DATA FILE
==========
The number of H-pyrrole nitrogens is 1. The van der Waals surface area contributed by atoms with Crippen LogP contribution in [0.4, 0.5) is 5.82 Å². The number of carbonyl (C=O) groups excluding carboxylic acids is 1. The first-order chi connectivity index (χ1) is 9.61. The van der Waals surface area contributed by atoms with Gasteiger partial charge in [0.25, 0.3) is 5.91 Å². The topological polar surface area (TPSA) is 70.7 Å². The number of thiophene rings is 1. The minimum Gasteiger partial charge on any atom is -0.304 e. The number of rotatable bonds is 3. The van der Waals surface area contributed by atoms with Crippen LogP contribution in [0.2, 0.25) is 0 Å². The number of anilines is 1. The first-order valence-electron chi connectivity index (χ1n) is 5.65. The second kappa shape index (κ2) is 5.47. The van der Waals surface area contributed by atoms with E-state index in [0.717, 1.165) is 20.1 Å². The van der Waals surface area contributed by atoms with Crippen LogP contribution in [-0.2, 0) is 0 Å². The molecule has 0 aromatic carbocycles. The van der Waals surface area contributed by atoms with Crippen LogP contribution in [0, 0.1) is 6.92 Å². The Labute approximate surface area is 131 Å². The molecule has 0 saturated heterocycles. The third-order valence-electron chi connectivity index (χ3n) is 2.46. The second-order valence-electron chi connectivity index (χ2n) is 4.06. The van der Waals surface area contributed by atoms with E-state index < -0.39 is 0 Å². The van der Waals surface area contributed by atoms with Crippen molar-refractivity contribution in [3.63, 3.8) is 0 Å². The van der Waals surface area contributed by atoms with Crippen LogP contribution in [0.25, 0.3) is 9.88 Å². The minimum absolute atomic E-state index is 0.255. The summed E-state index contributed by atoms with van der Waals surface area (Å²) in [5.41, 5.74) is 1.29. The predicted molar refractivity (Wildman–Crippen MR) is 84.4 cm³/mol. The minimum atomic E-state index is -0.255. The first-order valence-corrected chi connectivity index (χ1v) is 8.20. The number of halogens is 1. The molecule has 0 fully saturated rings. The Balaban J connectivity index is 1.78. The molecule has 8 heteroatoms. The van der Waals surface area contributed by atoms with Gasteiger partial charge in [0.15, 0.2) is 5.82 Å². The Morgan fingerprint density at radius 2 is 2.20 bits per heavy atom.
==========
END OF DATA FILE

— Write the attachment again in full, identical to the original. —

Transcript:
The number of H-pyrrole nitrogens is 1. The van der Waals surface area contributed by atoms with Crippen LogP contribution in [0.4, 0.5) is 5.82 Å². The number of carbonyl (C=O) groups excluding carboxylic acids is 1. The first-order chi connectivity index (χ1) is 9.61. The van der Waals surface area contributed by atoms with Gasteiger partial charge in [0.25, 0.3) is 5.91 Å². The topological polar surface area (TPSA) is 70.7 Å². The number of thiophene rings is 1. The minimum Gasteiger partial charge on any atom is -0.304 e. The number of rotatable bonds is 3. The van der Waals surface area contributed by atoms with Crippen LogP contribution in [0.2, 0.25) is 0 Å². The number of anilines is 1. The first-order valence-electron chi connectivity index (χ1n) is 5.65. The second kappa shape index (κ2) is 5.47. The van der Waals surface area contributed by atoms with E-state index in [0.717, 1.165) is 20.1 Å². The van der Waals surface area contributed by atoms with Crippen LogP contribution in [-0.2, 0) is 0 Å². The molecule has 0 aromatic carbocycles. The van der Waals surface area contributed by atoms with Crippen LogP contribution in [0, 0.1) is 6.92 Å². The Labute approximate surface area is 131 Å². The molecule has 0 saturated heterocycles. The third-order valence-electron chi connectivity index (χ3n) is 2.46. The second-order valence-electron chi connectivity index (χ2n) is 4.06. The van der Waals surface area contributed by atoms with E-state index < -0.39 is 0 Å². The van der Waals surface area contributed by atoms with Crippen molar-refractivity contribution in [3.63, 3.8) is 0 Å². The van der Waals surface area contributed by atoms with Crippen LogP contribution in [0.25, 0.3) is 9.88 Å². The minimum absolute atomic E-state index is 0.255. The summed E-state index contributed by atoms with van der Waals surface area (Å²) in [5.41, 5.74) is 1.29. The predicted molar refractivity (Wildman–Crippen MR) is 84.4 cm³/mol. The minimum atomic E-state index is -0.255. The first-order valence-corrected chi connectivity index (χ1v) is 8.20. The number of halogens is 1. The molecule has 0 fully saturated rings. The Balaban J connectivity index is 1.78. The molecule has 8 heteroatoms. The van der Waals surface area contributed by atoms with Gasteiger partial charge in [0.15, 0.2) is 5.82 Å². The Morgan fingerprint density at radius 2 is 2.20 bits per heavy atom.